Perhaps with the exception of the travel and leisure industry, the pandemic has disrupted education more than any other area of American public life. From university boards to pre-school administrators, everyone is confused and not sure how to proceed. Parents are desperate to understand how they should continue to best educate their children.
The COVID-19 inoculation program rolled out by federal and state governments has been nothing short of life saving for the entire country. In the U.S. at least, we are on the way to beating back the deadliest viral pandemic in history. Hospitalizations and deaths are both dwindling. But social workers tell us that the COVID-19 virus has inflicted long-lasting social and psychic effects on our society.
Not long ago, addiction recovery meant signing in to a “rehab”, attending daily meetings with your peers, intensive face-to-face therapy sessions with an addiction therapist, and reading the Big Book to guide you along the 12-Step path. The recovery process could take months or even years before the addict or alcoholic was declared ready to go it alone. Then, the pandemic.
As tele-health becomes more prevalent in the delivery of behavioral health services during this ongoing pandemic, tomorrow’s new normal will be much more virtual than yesterdays. Even after the pandemic, services will be a combination of tele-health and in-person.
Behavioral health clinicians, now operating screen-to-screen rather than face-to-face, realized they needed guidance on engagement, assessment, intervention, and the legal and ethical considerations necessary when setting up and implementing tele-behavioral health. However, they did not foresee the hidden dangers of "Zoom Fatigue".
Whether we're threatened by the second or the third spike of this persistent and deadly COVID-19 pandemic, parents are again faced with school closings and re-openings that have them confused and in doubt. Is their child better off at home being schooled on-line or attending their local brick and mortar school with their classmates and teachers?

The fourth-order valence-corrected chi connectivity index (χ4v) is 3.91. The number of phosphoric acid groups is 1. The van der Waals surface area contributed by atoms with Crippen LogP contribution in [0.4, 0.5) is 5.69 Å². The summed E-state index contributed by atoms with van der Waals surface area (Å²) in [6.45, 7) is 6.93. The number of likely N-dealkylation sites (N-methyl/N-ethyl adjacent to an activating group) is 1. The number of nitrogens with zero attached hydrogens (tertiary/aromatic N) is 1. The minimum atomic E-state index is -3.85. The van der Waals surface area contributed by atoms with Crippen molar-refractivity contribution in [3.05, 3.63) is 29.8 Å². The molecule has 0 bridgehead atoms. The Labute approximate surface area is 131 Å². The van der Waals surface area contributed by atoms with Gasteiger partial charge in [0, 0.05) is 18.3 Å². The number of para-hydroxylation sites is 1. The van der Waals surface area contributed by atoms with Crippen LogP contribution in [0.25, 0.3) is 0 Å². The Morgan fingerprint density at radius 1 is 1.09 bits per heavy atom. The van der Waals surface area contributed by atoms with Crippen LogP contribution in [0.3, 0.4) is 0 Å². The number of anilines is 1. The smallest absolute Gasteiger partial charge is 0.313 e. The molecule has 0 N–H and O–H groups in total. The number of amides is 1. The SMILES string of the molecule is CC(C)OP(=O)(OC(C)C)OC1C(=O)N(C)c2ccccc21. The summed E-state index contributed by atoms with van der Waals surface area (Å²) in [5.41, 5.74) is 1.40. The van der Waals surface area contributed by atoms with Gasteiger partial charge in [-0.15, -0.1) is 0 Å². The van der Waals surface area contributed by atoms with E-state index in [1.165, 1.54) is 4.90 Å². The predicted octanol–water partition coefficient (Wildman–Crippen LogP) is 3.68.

Goodbye 2020...Bring on 2021
2020 will always be remembered as the year of the COVID- 19 pandemic. Not since the mid 14th century, when the Black Plague decimated one third of Europe’s population killing 75 million people and ushering in the Dark Ages, has the human race experienced such a natural disaster.
Although the annual turning of the calendar page is only an artifice, one year giving way to the next seems to instill hope in the human heart. We make New Year's resolutions. We look forward to better times. We use our goals and desires for the new year to obliterate the past year's disappointments and pain. We believe the future will be better than the past. We have hope.
Meals On Wheels, which delivers meals to the elderly in their homes and at senior centers, has seen demand for their services explode since the pandemic started.
- When COVID-19 hit, a staggering 89% of Meals On Wheels programs reported increased demand for meals, practically overnight.
- 79% of Meals On Wheels programs saw their demand double.
- Older adults who were mobile prior to the pandemic can no longer safely go to stores to buy their own food, and many do not have loved ones close by to help them through this time. Add this to the roster of seniors who were already homebound.
During this national crisis, child welfare agencies are struggling to balance their mission to protect children from abuse and neglect with their duty to protect their workforce. The vast majority of children involved in child welfare cases live at home. Parents are often ordered to participate in certain programs (or requested to do so voluntarily), while caseworkers make regular visits to check on the situation in the home.
The letter below from a young nurse to her grandmother touches on the painful separation from one another we all feel that has caused our country’s uneven response to, and resulting suffering from, this terrible pandemic.
Ellen is a 31-year-old nurse working in a Seattle intensive care unit for the past six months watching Covid patients die alone. She sat down after her shift one night and wrote this letter to her grandmother, who she hadn’t visited in more than a year.
I think this thoughtful young woman captures the suffering that social separation can cause. With her permission, I publish her touching letter below...
With the third virulent spike of the COVID-19 pandemic descending on the world, social workers are taking a pro-active, creative look at how they can be of service to the most vulnerable. They sit in a unique position during a public health crisis, one that’s often overlooked. From offering emotional and mental health support to educating the larger community, their role entails navigating what is often a complex and evolving situation.